When first published in 1985, Sympathy and Science was hailed as a groundbreaking study of women in medicine. It remains the most comprehensive history of American women physicians available. Tracing the participation of women in the medical profession from the colonial period to the present, Regina Morantz-Sanchez examines women's roles as nurses, midwives, and practitioners of folk medicine in early America; recounts their successful struggles in the nineteenth century to enter medical schools and found their own institutions and organizations; and follows female physicians into the twentieth century, exploring their efforts to sustain significant and rewarding professional lives without sacrificing the other privileges and opportunities of womanhood.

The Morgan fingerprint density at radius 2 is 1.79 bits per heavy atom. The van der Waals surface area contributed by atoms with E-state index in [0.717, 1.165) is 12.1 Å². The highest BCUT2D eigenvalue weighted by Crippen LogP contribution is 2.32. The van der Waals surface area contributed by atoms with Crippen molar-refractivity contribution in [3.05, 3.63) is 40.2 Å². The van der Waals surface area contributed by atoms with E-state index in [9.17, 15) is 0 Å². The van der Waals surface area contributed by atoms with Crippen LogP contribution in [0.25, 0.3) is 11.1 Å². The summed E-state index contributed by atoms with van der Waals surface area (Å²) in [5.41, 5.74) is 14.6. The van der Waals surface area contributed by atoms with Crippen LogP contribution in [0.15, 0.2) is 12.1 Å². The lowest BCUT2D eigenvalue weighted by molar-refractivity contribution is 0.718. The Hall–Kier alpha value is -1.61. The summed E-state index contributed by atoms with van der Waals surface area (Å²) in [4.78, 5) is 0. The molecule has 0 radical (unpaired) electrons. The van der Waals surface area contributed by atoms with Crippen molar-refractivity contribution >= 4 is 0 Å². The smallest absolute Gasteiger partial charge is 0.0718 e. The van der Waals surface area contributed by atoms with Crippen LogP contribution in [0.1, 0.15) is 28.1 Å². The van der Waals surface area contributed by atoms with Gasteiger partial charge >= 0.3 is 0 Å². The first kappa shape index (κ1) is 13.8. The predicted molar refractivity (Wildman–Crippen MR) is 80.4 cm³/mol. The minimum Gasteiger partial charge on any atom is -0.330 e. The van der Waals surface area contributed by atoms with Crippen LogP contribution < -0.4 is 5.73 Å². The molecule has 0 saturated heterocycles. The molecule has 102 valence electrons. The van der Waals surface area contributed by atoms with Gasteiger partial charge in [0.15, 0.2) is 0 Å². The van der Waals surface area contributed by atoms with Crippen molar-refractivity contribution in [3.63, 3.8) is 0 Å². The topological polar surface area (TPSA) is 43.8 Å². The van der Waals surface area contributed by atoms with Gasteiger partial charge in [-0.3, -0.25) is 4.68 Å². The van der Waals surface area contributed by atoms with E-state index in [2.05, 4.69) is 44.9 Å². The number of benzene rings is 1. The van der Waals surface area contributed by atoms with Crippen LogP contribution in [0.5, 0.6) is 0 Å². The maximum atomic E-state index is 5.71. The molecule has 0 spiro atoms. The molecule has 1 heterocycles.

In a new preface, the author surveys recent scholarship and comments on the changing world of women in medicine over the past two decades. Despite extraordinary advances, she concludes, women physicians continue to grapple with many of the issues that troubled their predecessors.